In a similar vein, a web-page put up from Kazan University, under the aegis of the Russian Association of Artificial Intelligence, offers The Web Journal of Formal, Computational and Cognitive Linguistics. Several interesting papers are available for down-loading - including Two Paradigms of Linguistics : The Semiotic Versus Non-Semiotic Paradigm by Sebastian Shaumyan (I can't load the original page any more - this link takes you to the paper via another site - load down as pdf)). Shaumyan argues that Chomsky has ignored the relationship between sound and meaning, and advances what he calls the semiotic paradigm, continuing the tradition in linguistics as rooted in the work of Saussure. Shaumyan also posted a short statement of his case against Chomsky's psychologism to the Linguist list.

Other dissatisfied Chomskans can be found at the HPSG Server at Stanford. This has a good set of links, and interviews with Ivan Sag, Bob Carpenter, Dan Flickinger and Hans Uszkoreit (Note - this has been shifted from the University of Ohio server, losing some items in the process, it seems).

There is also a 'Beyond Chomsky' Website run by Bernard Paul Sypniewski out of Rowan University, hosting a number of papers by linguists such as Victor Yngve ('Human Linguistics - the Hard Science Alternative'). Its 'statement of purpose', written by Bruce Richman opens :"The main obstacle that we have today to clearly understanding the nature and origin of language is the overly formalistic, anti-empirical, anti-historical influence of Chomsky's paradigm for doing linguistics." Bernard Sypniewski encourages contributions. (I can't seem to access this site using Mozilla on OSX. Bruce Richman tells me that there is a site menu on the left hand side, but I can't see it. I can't see it using Opera on Linux either. Perhaps it's just for Windows people).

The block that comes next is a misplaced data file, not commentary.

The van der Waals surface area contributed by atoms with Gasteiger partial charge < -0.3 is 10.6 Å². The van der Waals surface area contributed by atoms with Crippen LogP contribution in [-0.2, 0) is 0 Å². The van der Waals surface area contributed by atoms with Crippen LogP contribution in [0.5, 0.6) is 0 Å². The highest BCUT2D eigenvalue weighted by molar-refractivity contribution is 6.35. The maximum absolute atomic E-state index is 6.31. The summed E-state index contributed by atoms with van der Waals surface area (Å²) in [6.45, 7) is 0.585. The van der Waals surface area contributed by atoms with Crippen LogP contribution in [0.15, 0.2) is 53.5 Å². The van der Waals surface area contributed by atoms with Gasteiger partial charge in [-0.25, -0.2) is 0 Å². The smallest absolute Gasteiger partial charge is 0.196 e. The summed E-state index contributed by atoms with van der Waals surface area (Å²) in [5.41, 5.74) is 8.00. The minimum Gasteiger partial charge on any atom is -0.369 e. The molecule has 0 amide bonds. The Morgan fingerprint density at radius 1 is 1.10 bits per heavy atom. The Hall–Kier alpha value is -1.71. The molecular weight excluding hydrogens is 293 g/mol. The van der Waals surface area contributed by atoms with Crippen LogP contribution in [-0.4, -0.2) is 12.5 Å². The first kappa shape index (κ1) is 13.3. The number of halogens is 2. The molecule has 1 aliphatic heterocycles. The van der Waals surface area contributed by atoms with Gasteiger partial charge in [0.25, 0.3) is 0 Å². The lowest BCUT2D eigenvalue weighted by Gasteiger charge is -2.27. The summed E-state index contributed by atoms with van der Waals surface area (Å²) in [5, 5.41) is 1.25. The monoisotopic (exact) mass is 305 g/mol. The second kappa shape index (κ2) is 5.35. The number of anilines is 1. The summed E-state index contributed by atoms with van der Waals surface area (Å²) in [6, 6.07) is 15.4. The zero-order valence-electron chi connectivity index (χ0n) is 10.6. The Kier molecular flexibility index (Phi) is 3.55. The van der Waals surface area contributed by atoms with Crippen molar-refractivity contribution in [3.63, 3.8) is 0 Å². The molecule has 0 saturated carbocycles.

For an early call to go "Beyond Chomsky", see Leon James' "Prolegomena to a Theory of Communicative Competence", written in 1969, and which takes on the task of evaluating the Chomsky revolution 'ten years after'.

Finally, I will mention a page by Alex Gross, who is a specialist in translation. This has lead him to question both the basic theory of the Nativists, and their use of languages which they have no real knowledge of, such as Chinese, to make their points. You will find other leads from there.

Pages en français

Le philosophe Paul Ghils (Haute Ecole de Bruxelles) voit Chomsky comme représentant d'une pensée linguistique prisonnière de la logique formelle, et suggère qu'une voie davantage 'héraclitienne' serait plus fructueuse.

L'université de Laval nous fournit un site sur l'oeuvre du linguiste Gustave Guillaume. Le site s'est enrichi récemment d'articles divers.

Ailleurs que, plutôt que contre, Chomsky - comme, à vrai dire, la majorité des linguistes francophones - Gilles Bernard, linguiste et informaticien à Paris VIII, met à notre disposition un grand nombre de ses articles dans lesquels la linguistique énonciative rencontre l'intelligence artificielle. (Depuis sa page personnelle, on peut facilement atteindre la page du Groupe CSAR, (Catégorisation Sémantique Automatique par Réseau neuromimétique).

Pierre Bourdieu s'est souvent montré critique à l'égard de la linguistique Chomskyenne - sans vraiment élaborer là-dessus. Pour ma part, je le soupçonne de ne pas avoir pris le temps d'entrer suffisamment dans le champs pour formuler une opposition intéressante, et j'ai l'impression qu'il ne saisit pas très bien ce que Chomsky veut dire. J'inclus néanmoins un lien vers son Intervention au Congrès de l'AFEF, (Limoges, 30 octobre 1977), où il expose certaines des idées qui nourrissent son livre 'Ce que parler veut dire'.